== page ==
SPRINGFIELD (Heartland Newsfeed) — Illinois has been officially an industrial hemp state for three days and the Illinois Department of Agriculture (IDOA) has no plans on stopping anytime soon in their pursuit of industrial hemp growers and processors in the Land of Lincoln.
In less than two days, IDOA received 369 applications — 295 growers and 74 processors — which resulted in departmental staff immediately reviewing the applications, which is the first step in the approval process.
Applications were opened up Tuesday morning for industrial hemp grower and processor licensing, allowing both individuals and business entities to apply. Applications can only be taken online at this time and a $100 application fee is payable via credit or debit card on the website.
License fees are the same for both classifications and can be purchased for up to three years, with their respective fees being $375 for one year, $700 for two years and $1,000 for three years. Those seeking a grower and processor license should expect to pay $750 for one year, $1,400 for two years and $2,000 for three years.
“As governor, I will ensure Illinois remains at the forefront of what it means to be a 21st century agricultural economy,” said Gov. JB Pritzker stated in a press release Tuesday. “Industrial hemp is a potentially billion-dollar industry that Illinois will now take part in. From farming and processing to sales and exports, this will have a massive impact on our state’s economy.”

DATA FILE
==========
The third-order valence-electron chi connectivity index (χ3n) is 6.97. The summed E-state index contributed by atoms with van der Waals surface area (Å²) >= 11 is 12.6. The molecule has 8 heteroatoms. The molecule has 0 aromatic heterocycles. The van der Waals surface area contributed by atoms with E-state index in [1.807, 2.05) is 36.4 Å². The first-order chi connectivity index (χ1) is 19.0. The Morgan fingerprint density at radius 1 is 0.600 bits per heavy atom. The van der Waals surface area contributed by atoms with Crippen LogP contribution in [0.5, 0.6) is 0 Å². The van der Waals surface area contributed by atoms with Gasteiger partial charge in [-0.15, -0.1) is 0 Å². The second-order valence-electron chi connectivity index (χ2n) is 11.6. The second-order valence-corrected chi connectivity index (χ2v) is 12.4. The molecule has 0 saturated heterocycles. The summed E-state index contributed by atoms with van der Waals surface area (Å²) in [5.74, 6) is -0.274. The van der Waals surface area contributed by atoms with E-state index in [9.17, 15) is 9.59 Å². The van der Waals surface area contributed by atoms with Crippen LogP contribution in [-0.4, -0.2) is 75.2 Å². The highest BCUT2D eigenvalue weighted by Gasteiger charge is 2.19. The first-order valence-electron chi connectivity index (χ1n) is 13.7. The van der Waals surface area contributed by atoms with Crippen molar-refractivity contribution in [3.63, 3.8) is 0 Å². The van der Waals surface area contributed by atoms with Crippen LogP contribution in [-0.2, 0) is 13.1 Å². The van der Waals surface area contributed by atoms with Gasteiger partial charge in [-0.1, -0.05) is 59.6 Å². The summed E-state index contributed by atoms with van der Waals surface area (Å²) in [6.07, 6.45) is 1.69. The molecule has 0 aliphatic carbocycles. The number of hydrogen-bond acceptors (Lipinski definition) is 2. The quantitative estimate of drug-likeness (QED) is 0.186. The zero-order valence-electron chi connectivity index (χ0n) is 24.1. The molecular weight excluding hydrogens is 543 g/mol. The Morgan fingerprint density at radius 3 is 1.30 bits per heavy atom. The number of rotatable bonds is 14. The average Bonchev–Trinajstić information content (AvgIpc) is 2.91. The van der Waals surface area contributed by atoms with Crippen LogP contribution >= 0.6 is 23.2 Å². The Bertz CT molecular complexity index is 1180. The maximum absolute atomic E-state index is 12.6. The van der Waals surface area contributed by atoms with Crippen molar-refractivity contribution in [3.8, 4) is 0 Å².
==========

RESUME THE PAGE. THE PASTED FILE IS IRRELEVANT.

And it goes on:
“Since the passage of the Industrial Hemp Act last year, no single issue has generated more interest at IDOA from Illinois farmers, individuals and business owners than the growing and processing of industrial hemp,” said John Sullivan, director of the Illinois Department of Agriculture. “Our staff has worked diligently to answer questions, complete the rule making process and provide a user-friendly application process—all in time to plant hemp this growing season. We are excited to watch this industry grow and provide job creation opportunities.”
In a departmental press release Wednesday, Sullivan expressed the department was “extremely pleased” with the early applications received since the application became publicly available.
“Pleased, but not necessarily surprised given the incredible amount of interest from potential growers and processors over the last several months,” Sullivan stated. “The IDOA staff worked tirelessly to ensure the rules and regulations were finished in time to plant hemp this spring; I appreciate their hard work.”
Jeff Cox, the department’s Springfield bureau chief of medicinal plants also had high praise for the early turnout in filling out the applications.
“We predicted there would be a lot of interest, but the turnout has been phenomenal,” said Cox. “I’m thrilled with how smoothly the application process has gone so far and our staff has been working non-stop to review and approve the applications.”
Of the 295 grower applications received, an estimated acreage of 7,093 acres were applied for. 97 applications were approved. 29 of the 74 processor applications were approved.
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